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" I cannot tell what you and other men Think of this life, but, for my single self, I had as lief not be as live to be In awe of such a thing as I myself. I was born free as Caesar ; so were you : We both have fed as well, and we can both Endure the winter's... "
The Dramatic Works of William Shakspeare: To which are Added His ... - Page 458
by William Shakespeare - 1821
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Reports of Cases at Law and in Chancery Argued and Determined in ..., Volume 216

Illinois. Supreme Court - Law reports, digests, etc - 1905
...and action, to be faithful to duty and myself, and to so act as to have a proper respect for myself. I cannot tell what you and other men think of this...life, but for my single self I had as lief not be, as to live and be in awe of such a thing as myself. With trustful reliance upon the goodness of the Almighty...
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The music, or melody of rhythmus of language: (1818).

James Chapman - Elocution - 1972 - 250 pages
...shine, Than trust to love so false as thine ! Moore t Lalla Rookh, SPEECH OF CASSIUS AGAINST CESAR. 16. I was born free as Caesar ; so were you ; We both...cold, as well as he : For once, upon a raw and gusty day, The troubled Tyber chafing with his shores, Caesar said to me — Dar'st thouy Cassius, now Leap...
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Writing from History: The Rhetoric of Exemplarity in Renaissance Literature

Timothy Hampton - History - 1990 - 309 pages
...admiration. This self-promotion is figured by Cassius in his speech to Brutus as a kind of self-admiration: I cannot tell what you and other men Think of this...as live to be In awe of such a thing as I myself. (1-2.93-96) Like Montaigne's Cato, Caesar becomes the spectator of his own glory. His description of...
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The Psychology of Jealousy and Envy

Peter Salovey - Psychology - 1991 - 293 pages
...envious person, complains to Brutus about Caesar's recent ascendancy in Shakespeare's Julius Caesar I was born free as Caesar, so were you; We both have...cold as well as he. For once, upon a raw and gusty day. The troubled Tiber chafing with her shores, Caesar said to me, "Dar'st thou, Cassius, now Leap...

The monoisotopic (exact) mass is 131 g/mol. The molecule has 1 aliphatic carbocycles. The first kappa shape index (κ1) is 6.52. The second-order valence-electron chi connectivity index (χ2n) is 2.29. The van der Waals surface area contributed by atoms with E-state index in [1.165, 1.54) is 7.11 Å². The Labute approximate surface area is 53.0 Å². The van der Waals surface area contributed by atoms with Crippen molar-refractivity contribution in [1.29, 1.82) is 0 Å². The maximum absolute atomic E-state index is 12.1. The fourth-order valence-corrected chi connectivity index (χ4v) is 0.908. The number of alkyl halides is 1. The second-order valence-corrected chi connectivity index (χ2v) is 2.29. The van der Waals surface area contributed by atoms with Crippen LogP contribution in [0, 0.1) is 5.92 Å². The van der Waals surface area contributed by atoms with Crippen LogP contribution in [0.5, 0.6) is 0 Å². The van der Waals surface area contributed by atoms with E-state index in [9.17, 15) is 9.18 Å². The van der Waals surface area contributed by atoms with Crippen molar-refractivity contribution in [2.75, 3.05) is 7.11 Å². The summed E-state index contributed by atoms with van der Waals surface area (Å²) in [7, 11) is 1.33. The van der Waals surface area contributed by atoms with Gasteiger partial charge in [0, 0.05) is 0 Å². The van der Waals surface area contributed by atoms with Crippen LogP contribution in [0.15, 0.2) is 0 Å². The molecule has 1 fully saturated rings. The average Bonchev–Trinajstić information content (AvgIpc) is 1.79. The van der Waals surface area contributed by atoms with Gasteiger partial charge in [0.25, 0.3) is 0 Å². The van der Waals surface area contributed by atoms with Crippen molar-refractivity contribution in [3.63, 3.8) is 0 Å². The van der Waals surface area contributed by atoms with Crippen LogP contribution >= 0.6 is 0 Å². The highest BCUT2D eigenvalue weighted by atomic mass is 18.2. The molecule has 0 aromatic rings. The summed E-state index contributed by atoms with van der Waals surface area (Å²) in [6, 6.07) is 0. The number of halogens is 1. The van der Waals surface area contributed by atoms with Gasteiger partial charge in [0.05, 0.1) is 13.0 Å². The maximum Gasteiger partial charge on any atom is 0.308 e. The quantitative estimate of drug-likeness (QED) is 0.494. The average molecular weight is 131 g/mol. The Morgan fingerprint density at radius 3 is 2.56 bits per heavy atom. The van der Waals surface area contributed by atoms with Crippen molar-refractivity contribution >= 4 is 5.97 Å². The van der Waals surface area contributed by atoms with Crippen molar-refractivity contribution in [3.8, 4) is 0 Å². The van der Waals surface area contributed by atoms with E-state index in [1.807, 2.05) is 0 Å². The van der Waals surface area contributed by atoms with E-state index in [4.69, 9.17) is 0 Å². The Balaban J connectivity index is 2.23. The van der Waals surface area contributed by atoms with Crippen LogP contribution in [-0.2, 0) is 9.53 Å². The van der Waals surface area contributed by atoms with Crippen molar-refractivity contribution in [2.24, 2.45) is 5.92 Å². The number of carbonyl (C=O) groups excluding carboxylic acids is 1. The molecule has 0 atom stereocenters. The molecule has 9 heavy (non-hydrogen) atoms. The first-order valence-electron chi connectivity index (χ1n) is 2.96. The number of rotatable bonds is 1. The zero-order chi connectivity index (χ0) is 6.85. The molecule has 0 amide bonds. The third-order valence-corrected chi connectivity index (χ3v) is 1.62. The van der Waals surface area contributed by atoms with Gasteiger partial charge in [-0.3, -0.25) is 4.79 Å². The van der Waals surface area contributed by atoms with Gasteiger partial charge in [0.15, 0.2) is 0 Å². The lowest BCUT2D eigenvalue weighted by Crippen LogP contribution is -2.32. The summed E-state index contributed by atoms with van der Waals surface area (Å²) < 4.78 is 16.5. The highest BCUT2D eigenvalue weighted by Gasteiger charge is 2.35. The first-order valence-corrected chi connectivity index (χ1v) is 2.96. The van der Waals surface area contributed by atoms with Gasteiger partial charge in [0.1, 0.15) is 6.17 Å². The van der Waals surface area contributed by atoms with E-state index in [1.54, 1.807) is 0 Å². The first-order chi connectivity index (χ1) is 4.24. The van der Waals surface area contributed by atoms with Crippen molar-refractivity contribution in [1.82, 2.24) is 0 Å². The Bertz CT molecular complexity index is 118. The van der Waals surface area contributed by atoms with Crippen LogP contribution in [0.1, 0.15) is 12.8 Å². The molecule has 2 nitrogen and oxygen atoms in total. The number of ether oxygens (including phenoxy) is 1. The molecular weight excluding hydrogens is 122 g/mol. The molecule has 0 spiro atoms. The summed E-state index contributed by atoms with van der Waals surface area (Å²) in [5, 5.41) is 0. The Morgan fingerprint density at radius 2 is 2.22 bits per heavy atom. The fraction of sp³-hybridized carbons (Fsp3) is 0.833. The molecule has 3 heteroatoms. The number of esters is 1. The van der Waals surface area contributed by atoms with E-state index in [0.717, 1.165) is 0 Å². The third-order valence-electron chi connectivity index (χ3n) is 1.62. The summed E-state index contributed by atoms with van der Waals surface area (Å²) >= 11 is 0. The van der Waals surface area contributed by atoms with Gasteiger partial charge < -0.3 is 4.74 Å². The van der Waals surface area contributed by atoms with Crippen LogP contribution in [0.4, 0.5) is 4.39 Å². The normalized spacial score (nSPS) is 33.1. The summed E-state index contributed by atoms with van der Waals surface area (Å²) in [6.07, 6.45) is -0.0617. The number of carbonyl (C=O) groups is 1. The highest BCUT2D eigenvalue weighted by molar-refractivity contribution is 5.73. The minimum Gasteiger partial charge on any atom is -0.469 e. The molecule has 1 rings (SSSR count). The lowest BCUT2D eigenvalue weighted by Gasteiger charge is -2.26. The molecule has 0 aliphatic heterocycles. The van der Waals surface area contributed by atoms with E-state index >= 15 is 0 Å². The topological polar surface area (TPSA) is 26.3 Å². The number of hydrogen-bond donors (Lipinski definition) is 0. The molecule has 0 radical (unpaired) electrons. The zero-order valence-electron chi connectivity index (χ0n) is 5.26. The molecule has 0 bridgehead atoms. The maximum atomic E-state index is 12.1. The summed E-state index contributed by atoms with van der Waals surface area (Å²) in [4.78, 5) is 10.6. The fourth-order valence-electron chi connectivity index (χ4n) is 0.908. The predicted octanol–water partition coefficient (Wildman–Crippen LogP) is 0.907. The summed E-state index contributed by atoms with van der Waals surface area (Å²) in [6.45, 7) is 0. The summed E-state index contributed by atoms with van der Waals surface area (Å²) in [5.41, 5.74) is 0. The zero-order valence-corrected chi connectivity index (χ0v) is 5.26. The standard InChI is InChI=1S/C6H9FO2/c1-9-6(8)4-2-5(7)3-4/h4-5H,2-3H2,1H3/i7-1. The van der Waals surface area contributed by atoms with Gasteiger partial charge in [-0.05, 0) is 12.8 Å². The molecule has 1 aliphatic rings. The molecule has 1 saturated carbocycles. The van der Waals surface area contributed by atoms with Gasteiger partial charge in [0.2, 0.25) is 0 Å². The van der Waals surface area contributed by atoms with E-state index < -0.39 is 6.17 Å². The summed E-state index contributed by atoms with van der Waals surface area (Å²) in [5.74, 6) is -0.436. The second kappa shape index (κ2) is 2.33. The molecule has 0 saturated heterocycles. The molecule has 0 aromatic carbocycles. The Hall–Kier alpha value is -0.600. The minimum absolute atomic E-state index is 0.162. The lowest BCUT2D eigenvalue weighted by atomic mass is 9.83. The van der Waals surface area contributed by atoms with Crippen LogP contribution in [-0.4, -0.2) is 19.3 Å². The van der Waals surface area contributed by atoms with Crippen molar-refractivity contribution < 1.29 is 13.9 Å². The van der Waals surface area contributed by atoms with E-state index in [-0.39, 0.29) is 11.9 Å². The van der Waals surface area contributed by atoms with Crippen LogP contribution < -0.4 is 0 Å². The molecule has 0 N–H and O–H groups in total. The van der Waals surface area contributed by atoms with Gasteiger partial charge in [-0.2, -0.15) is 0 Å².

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The Complete Works of William Shakespeare

William Shakespeare - Drama - 1996 - 1263 pages
...you, Brutus, As well as I do know your outward favour. Well, honour is the subject of my story. — ur son a shadow: I do protest I never loved myself,...eye. [Whispers with BLANCH. BASTARD [aside]. Draw Czsar; so were you: We both have fed as well; and we can both Endure the winter's cold as well as he:...
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Giulio Cesare

William Shakespeare - Drama - 2000 - 244 pages
...in you, Brutus, w As well as I do know your outward favour. Well, honour is the subject of my story. I cannot tell what you and other men Think of this...self, I had as lief not be as live to be In awe of sudi a thing as I myself. I was born free as Caesar, so were you; We both have fed as well, and we...
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Orson Welles on Shakespeare: The W.P.A. and Mercury Theatre Playscripts

Orson Welles - Performing Arts - 2001 - 297 pages
...in you, Brutus, As well as I do know your outward favour. Well, honour is the subject of my story. I cannot tell what you and other men Think of this...be In awe of such a thing as I myself. I was born as free as Caesar; so were you. We both have fed as well, and we can both Endure the winter's cold...
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Shakespeare and Religion: Essays of Forty Years

G. Wilson Knight - Literary Collections - 2002 - 374 pages
...Shake242 speare used a bare style. Here is Cassius urging that Caesar is no more than an ordinary man: I cannot tell what you and other men Think of this...we can both Endure the winter's cold as well as he. (i. • 93) Even when the thought is grandiose, as in Caesar's comparison of himself to the North...
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Hot Cinquefoil Star: Five Long Poems ; a Tale in Verse, a Riposte, a ...

Rosemarie Rowley - Prose - 2002 - 171 pages
...For this you're dead and it was my father's curse! CANTO 3 Well, honour is the subject of my story I cannot tell what you and other men Think of this...as live to be In awe of such a thing as I myself. William Shakespeare - Julius Caesar Act I, Sc.2 There is a pearl of water, that is wife That whitens...
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The Shakespearian Tempest: With a Chart of Shakespeare's Dramatic Universe

G. Wilson Knight - Literary Collections - 2002 - 360 pages
...flood-adventures. I refer to Cassius's swimming contest with Caesar. Cassius thus narrates the incident: I was born free as Caesar; so were you: We both have...cold as well as he: For once, upon a raw and gusty day, The troubled Tiber chafing with her shores, Caesar said to me 'Darest thou, Cassius, now Leap...
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